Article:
Bristol Myers Squibb (BMY -0.55%) recently picked up another U.S. Food and Drug Administration (FDA) approval for Zeposia in treating ulcerative colitis. In this Motley Fool Live video recorded on June 2, Motley Fool contributors Keith Speights and Brian Orelli discuss just how big this FDA win is for Bristol Myers Squibb.
Keith Speights: The FDA recently approved Bristol Myers Squibb's Zeposia. It's also known as ozanimod. This approval was for treating ulcerative colitis. This is Bristol Myers Squibb's first win in a gastrointestinal indication. Brian, how big is this for the company?
Brian Orelli: Yes. This is Celgene's old multiple sclerosis drug and it had some issues with the FDA. The FDA gave it a Refuse to File, you recall, because they had some issues with the breakdown products. They hadn't characterized the products that gets broken down once it goes into the humans. It did eventually get approved for multiple sclerosis in March of 2020.
Now in ulcerative colitis, I think it's going to have a lot of competition. There are quite a few drugs that are approved for that indication. There's three different TNF inhibitors; Remicade and Simponi from Johnson & Johnson, and Humira from AbbVie, and then Takeda and Johnson & Johnson also have other biologics that are approved for ulcerative colitis.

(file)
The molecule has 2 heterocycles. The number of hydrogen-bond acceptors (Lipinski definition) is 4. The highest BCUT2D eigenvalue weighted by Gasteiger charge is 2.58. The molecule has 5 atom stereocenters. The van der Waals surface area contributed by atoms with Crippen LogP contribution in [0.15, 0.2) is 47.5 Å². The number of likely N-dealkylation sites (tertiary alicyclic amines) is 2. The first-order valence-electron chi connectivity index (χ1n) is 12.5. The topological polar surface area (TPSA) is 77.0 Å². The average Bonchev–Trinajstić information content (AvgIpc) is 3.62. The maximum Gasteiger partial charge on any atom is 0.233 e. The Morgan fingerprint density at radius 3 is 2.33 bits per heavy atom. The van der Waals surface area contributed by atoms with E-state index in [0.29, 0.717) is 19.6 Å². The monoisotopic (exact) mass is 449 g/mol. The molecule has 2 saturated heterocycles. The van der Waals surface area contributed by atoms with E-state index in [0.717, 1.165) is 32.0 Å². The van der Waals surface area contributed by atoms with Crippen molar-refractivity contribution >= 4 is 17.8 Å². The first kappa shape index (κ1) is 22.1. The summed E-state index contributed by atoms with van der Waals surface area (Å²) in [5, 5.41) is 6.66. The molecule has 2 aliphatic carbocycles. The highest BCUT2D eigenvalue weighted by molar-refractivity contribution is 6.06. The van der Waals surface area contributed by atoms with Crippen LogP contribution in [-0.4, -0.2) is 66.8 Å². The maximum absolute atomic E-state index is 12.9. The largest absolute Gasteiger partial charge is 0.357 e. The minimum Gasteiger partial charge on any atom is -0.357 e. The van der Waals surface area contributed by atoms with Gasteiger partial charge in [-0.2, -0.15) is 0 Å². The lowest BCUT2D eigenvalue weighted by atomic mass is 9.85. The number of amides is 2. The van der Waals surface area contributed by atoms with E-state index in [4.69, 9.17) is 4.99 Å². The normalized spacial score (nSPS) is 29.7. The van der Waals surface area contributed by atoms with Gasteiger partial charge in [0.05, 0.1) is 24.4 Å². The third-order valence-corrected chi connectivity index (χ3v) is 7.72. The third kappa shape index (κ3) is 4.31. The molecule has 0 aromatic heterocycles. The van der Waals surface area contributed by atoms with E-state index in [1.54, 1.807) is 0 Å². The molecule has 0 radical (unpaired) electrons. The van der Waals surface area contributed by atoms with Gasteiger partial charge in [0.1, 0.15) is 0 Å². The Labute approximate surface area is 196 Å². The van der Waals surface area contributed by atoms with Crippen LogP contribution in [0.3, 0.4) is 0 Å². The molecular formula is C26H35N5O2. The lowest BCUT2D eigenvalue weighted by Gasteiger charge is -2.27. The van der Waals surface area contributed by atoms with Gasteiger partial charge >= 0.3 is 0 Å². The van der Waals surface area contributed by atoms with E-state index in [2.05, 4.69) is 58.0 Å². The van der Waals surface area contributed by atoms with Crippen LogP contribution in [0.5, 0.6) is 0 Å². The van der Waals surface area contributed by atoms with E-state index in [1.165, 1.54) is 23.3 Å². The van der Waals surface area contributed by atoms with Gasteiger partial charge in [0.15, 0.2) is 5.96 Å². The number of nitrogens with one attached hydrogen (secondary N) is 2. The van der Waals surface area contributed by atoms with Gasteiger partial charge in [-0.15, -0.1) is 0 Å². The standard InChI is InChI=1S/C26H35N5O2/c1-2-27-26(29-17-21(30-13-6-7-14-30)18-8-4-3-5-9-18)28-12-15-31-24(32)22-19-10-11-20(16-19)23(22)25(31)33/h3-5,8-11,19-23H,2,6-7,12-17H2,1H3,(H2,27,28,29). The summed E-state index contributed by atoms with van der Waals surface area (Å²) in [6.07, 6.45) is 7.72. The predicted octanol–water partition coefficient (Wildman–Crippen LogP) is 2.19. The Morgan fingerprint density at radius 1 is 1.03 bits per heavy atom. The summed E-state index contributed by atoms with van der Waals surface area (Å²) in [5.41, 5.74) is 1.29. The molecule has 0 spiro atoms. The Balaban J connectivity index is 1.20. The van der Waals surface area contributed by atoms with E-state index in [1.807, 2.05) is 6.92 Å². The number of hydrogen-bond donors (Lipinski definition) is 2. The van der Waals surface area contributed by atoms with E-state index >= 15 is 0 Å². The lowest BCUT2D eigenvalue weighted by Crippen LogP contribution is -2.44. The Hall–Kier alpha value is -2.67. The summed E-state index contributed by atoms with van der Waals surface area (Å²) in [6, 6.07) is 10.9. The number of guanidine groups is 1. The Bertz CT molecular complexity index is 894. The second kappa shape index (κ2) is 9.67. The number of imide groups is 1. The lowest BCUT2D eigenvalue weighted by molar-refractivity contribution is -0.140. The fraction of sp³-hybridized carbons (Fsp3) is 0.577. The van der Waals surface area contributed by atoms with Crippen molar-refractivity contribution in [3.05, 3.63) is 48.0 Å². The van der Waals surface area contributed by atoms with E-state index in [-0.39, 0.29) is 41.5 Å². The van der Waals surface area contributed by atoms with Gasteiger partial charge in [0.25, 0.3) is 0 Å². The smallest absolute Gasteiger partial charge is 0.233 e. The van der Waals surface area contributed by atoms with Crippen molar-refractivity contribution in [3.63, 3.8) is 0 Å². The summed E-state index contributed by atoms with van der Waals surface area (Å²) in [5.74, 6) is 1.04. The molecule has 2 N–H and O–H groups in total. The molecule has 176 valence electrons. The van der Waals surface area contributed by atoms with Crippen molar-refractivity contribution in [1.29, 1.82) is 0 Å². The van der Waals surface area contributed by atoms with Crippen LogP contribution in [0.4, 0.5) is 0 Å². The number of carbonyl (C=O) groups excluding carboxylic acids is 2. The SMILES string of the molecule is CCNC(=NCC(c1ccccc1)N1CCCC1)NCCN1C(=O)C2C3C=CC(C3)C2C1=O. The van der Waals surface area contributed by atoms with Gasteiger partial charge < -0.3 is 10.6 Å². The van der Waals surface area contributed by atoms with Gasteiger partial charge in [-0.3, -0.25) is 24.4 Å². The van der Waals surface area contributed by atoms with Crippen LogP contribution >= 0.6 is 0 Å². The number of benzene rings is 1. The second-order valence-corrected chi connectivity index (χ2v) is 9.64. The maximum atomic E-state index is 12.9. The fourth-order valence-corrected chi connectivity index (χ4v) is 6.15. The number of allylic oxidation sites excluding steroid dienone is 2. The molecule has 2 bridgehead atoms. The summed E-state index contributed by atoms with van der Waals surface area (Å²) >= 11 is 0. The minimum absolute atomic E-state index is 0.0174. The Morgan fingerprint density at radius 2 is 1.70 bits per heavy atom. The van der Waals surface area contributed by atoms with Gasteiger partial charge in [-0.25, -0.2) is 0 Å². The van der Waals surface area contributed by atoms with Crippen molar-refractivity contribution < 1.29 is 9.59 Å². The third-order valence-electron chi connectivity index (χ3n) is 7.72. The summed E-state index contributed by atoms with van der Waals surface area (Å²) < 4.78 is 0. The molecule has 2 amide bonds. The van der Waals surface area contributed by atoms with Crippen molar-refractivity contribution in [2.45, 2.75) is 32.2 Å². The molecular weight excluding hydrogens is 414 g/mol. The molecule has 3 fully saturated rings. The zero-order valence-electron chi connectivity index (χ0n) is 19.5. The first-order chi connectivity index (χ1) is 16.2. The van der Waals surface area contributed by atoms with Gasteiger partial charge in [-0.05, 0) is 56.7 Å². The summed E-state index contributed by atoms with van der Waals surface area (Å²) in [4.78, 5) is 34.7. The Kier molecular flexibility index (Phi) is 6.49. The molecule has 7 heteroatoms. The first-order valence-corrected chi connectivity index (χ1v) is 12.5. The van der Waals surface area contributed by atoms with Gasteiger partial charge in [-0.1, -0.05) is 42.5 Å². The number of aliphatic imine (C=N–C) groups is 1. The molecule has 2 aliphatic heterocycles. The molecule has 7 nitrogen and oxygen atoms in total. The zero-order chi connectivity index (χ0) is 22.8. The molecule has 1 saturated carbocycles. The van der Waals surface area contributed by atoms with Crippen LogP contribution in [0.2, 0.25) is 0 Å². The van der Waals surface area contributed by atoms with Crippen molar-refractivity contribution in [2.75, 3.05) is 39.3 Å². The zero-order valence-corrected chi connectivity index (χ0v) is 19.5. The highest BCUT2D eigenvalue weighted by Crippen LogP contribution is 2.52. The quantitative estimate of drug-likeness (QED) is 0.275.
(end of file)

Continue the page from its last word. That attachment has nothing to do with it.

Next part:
That's just the biologics. This is progressive disease, and patients would start on generic anti-inflammatory drug, and then move up maybe to small molecule branded drugs, something like Xeljanz from Pfizer.
I think between the competition and then also the class of drugs that Bristol Myers' drug is in has had some hard side effects. I think that's going to cause the drug probably to be a last-line treatment. I think that that could cause some serious problems in terms of getting any reasonable amount of sales from this drug.
Some doctors will use it, and it definitely worked in the clinical trials, although they only tested it against placebo. I think if they had tested it head-to-head against some other drug in the class and it had beat that drug, then you could see doctors rushing to it more. But right now, I think it'll probably be a wait-and-see and only use it in patients who aren't responding to a lot of the other drugs.
Speights: Back in the day before Celgene was acquired by Bristol Myers Squibb, Celgene was predicting that Zeposia, or at the time, ozanimod, could reach peak sales of $4 to $6 billion dollars. I don't think that rosy of an outlook is applicable, and now, for some of the reasons you just mentioned, Brian, you still think this drug might be a blockbuster for Bristol Myers Squibb?
Orelli: I think that probably between multiple sclerosis and ulcerative colitis, I think it probably could be a blockbuster, but certainly not coming out of the gate. It will probably be toward the end of its patent life, it could hit blockbuster status probably.